December 12, 2022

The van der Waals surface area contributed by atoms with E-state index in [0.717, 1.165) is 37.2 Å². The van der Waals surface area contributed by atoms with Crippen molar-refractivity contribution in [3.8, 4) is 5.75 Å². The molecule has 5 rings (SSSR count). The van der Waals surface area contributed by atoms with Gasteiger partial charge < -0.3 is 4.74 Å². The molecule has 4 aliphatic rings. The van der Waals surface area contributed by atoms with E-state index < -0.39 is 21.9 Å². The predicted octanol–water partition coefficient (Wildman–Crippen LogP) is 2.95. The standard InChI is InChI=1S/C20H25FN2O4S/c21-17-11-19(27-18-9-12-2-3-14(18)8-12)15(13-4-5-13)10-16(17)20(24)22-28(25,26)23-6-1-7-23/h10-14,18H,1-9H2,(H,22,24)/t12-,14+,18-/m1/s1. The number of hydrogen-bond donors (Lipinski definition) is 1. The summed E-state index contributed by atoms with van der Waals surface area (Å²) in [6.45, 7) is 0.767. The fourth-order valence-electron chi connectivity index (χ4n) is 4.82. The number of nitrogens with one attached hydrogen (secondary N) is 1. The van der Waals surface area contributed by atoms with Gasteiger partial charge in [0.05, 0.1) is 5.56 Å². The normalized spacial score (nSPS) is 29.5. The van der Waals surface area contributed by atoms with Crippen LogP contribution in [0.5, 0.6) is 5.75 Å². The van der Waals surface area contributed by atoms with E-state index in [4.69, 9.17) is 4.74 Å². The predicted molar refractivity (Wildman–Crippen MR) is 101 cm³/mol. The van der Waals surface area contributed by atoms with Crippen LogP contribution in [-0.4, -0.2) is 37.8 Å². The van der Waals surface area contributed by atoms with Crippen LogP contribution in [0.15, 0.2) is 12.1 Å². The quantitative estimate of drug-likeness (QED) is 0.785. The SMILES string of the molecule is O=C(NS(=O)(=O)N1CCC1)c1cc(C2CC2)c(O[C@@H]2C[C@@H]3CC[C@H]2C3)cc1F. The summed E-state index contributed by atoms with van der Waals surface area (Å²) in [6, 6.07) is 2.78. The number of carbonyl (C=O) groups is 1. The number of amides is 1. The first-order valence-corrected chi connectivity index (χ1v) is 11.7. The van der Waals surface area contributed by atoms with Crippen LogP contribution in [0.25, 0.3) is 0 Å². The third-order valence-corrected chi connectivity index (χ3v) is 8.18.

The U.S. Energy Department will announce Tuesday that government scientists at the Lawrence Livermore National Laboratory in California have for the first time produced a net energy gain in a fusion reaction, a major step toward limitless, inexpensive clean energy, the Financial Times and The Washington Post reported Sunday. Scientists have been trying since the 1950s to recreate the kind of fusion reaction that powers the sun, but none have been able to produce more energy than the process consumes. Energy Secretary Jennifer Granholm is scheduled to unveil a "a major scientific breakthrough" at the Lawrence Livermore lab on Tuesday, though the Energy Department is tight-lipped about the nature of the announcement. "Initial diagnostic data suggests another successful experiment at the National Ignition Facility," where the fusion research is talking place, the Lawrence Livermore National Laboratory told the Financial Times. "However, the exact yield is still being determined and we can't confirm that it is over the threshold at this time." A lab official told the Post that the results are still being analyzed and no findings will be released until Tuesday, though the Financial Times reports the fusion reaction produced about 120 percent of the energy it consumed. "The breakthrough was already being widely discussed by scientists," the Financial Times said, citing two people familiar with the findings who also said the greater-than-expected energy output had damaged some of the diagnostic equipment. The goal of fusion research is to harvest energy from colliding two atoms together at incredibly high speeds. The type of fusion studied at the Lawrence Livermore lab is called inertial confinement fusion, which involves hitting a tiny ball of hydrogen plasma with the world's biggest laser. Even if this experiment's success is confirmed, we're still years or decades from fusion power flowing through the energy grid, though "the technology's potential is hard to ignore," the Financial Times reports. "Fusion reactions emit no carbon, produce no long-lived radioactive waste, and a small cup of the hydrogen fuel could theoretically power a house for hundreds of years." It's the "holy grail" of clean energy, Rep. Don Beyer (D-Va.) said earlier this year at the launch of a new White House fusion power strategy. "Fusion has the potential to lift more citizens of the world out of poverty than anything since the invention of fire."